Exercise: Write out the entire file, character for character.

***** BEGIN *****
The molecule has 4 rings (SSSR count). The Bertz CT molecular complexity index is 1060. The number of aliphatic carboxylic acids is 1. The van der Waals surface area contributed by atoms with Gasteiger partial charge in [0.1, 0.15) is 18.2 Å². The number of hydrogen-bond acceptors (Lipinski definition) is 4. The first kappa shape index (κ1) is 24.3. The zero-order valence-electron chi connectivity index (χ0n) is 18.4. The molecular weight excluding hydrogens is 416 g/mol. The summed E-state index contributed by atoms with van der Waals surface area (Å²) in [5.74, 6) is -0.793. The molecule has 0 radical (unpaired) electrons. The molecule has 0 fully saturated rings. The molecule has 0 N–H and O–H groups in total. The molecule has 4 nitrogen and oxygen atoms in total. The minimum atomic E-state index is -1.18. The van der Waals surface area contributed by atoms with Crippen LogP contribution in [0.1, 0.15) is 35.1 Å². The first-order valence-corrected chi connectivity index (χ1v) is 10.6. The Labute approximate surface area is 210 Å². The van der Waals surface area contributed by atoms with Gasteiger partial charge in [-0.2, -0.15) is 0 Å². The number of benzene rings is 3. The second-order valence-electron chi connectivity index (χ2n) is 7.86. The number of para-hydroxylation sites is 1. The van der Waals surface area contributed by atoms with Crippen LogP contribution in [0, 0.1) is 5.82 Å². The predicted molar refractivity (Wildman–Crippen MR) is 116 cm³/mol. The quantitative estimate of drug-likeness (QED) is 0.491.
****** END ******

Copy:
The molecule has 4 rings (SSSR count). The Bertz CT molecular complexity index is 1060. The number of aliphatic carboxylic acids is 1. The van der Waals surface area contributed by atoms with Gasteiger partial charge in [0.1, 0.15) is 18.2 Å². The number of hydrogen-bond acceptors (Lipinski definition) is 4. The first kappa shape index (κ1) is 24.3. The zero-order valence-electron chi connectivity index (χ0n) is 18.4. The molecular weight excluding hydrogens is 416 g/mol. The summed E-state index contributed by atoms with van der Waals surface area (Å²) in [5.74, 6) is -0.793. The molecule has 0 radical (unpaired) electrons. The molecule has 0 fully saturated rings. The molecule has 0 N–H and O–H groups in total. The molecule has 4 nitrogen and oxygen atoms in total. The minimum atomic E-state index is -1.18. The van der Waals surface area contributed by atoms with Crippen LogP contribution in [0.1, 0.15) is 35.1 Å². The first-order valence-corrected chi connectivity index (χ1v) is 10.6. The Labute approximate surface area is 210 Å². The van der Waals surface area contributed by atoms with Gasteiger partial charge in [-0.2, -0.15) is 0 Å². The number of benzene rings is 3. The second-order valence-electron chi connectivity index (χ2n) is 7.86. The number of para-hydroxylation sites is 1. The van der Waals surface area contributed by atoms with Crippen LogP contribution in [0, 0.1) is 5.82 Å². The predicted molar refractivity (Wildman–Crippen MR) is 116 cm³/mol. The quantitative estimate of drug-likeness (QED) is 0.491.